Computer readable program instructions described herein can be downloaded to respective computing/processing devices from a computer readable storage medium or to an external computer or external storage device via a network, for example, the Internet, a local area network, a wide area network and/or a wireless network. The network may comprise copper transmission cables, optical transmission fibers, wireless transmission, routers, firewalls, switches, gateway computers and/or edge servers. A network adapter card or network interface in each computing/processing device receives computer readable program instructions from the network and forwards the computer readable program instructions for storage in a computer readable storage medium within the respective computing/processing device.
Computer readable program instructions for carrying out operations of the present invention may be assembler instructions, instruction-set-architecture (ISA) instructions, machine instructions, machine dependent instructions, microcode, firmware instructions, state-setting data, or either source code or object code written in any combination of one or more programming languages, including an object oriented programming language such as Smalltalk, C++ or the like, and conventional procedural programming languages, such as the “C” programming language or similar programming languages. The computer readable program instructions may execute entirely on the user's computer, partly on the user's computer, as a stand-alone software package, partly on the user's computer and partly on a remote computer or entirely on the remote computer or server. In the latter scenario, the remote computer may be connected to the user's computer through any type of network, including a local area network (LAN) or a wide area network (WAN), or the connection may be made to an external computer (for example, through the Internet using an Internet Service Provider). In some embodiments, electronic circuitry including, for example, programmable logic circuitry, field-programmable gate arrays (FPGA), or programmable logic arrays (PLA) may execute the computer readable program instructions by utilizing state information of the computer readable program instructions to personalize the electronic circuitry, in order to perform aspects of the present invention.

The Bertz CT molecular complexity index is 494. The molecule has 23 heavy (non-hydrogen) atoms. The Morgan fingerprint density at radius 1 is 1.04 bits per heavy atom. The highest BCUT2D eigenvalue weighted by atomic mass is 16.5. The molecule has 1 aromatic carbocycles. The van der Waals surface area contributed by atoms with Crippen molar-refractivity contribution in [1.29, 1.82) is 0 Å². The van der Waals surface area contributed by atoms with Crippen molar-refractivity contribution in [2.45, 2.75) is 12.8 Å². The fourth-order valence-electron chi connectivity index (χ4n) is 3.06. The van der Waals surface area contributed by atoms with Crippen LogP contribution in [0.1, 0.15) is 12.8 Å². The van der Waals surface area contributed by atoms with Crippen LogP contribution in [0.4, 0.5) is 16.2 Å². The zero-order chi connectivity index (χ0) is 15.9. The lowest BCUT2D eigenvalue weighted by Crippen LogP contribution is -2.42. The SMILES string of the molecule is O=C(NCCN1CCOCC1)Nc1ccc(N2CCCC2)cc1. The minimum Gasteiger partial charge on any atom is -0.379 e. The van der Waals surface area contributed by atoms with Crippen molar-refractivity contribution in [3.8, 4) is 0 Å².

Aspects of the present invention are described herein with reference to flowchart illustrations and/or block diagrams of methods, apparatus (systems), and computer program products according to embodiments of the invention. It will be understood that each block of the flowchart illustrations and/or block diagrams, and combinations of blocks in the flowchart illustrations and/or block diagrams, can be implemented by computer readable program instructions.